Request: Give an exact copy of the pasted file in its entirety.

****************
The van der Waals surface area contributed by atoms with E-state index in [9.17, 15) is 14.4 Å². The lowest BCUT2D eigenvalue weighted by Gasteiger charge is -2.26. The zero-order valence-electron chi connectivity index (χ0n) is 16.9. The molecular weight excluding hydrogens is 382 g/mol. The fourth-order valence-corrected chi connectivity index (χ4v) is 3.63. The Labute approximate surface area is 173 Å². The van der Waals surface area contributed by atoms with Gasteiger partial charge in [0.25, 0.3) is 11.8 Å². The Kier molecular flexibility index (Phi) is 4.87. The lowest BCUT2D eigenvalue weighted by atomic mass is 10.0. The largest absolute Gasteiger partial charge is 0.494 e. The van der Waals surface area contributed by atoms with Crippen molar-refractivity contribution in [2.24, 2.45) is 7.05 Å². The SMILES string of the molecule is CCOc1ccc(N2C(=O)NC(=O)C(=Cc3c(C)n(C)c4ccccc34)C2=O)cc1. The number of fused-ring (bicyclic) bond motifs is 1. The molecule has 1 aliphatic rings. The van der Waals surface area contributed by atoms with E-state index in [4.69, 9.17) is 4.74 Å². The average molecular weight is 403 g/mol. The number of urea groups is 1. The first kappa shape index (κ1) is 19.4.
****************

The van der Waals surface area contributed by atoms with E-state index in [9.17, 15) is 14.4 Å². The lowest BCUT2D eigenvalue weighted by Gasteiger charge is -2.26. The zero-order valence-electron chi connectivity index (χ0n) is 16.9. The molecular weight excluding hydrogens is 382 g/mol. The fourth-order valence-corrected chi connectivity index (χ4v) is 3.63. The Labute approximate surface area is 173 Å². The van der Waals surface area contributed by atoms with Gasteiger partial charge in [0.25, 0.3) is 11.8 Å². The Kier molecular flexibility index (Phi) is 4.87. The lowest BCUT2D eigenvalue weighted by atomic mass is 10.0. The largest absolute Gasteiger partial charge is 0.494 e. The van der Waals surface area contributed by atoms with Crippen molar-refractivity contribution in [2.24, 2.45) is 7.05 Å². The SMILES string of the molecule is CCOc1ccc(N2C(=O)NC(=O)C(=Cc3c(C)n(C)c4ccccc34)C2=O)cc1. The number of fused-ring (bicyclic) bond motifs is 1. The molecule has 1 aliphatic rings. The van der Waals surface area contributed by atoms with E-state index in [4.69, 9.17) is 4.74 Å². The average molecular weight is 403 g/mol. The number of urea groups is 1. The first kappa shape index (κ1) is 19.4.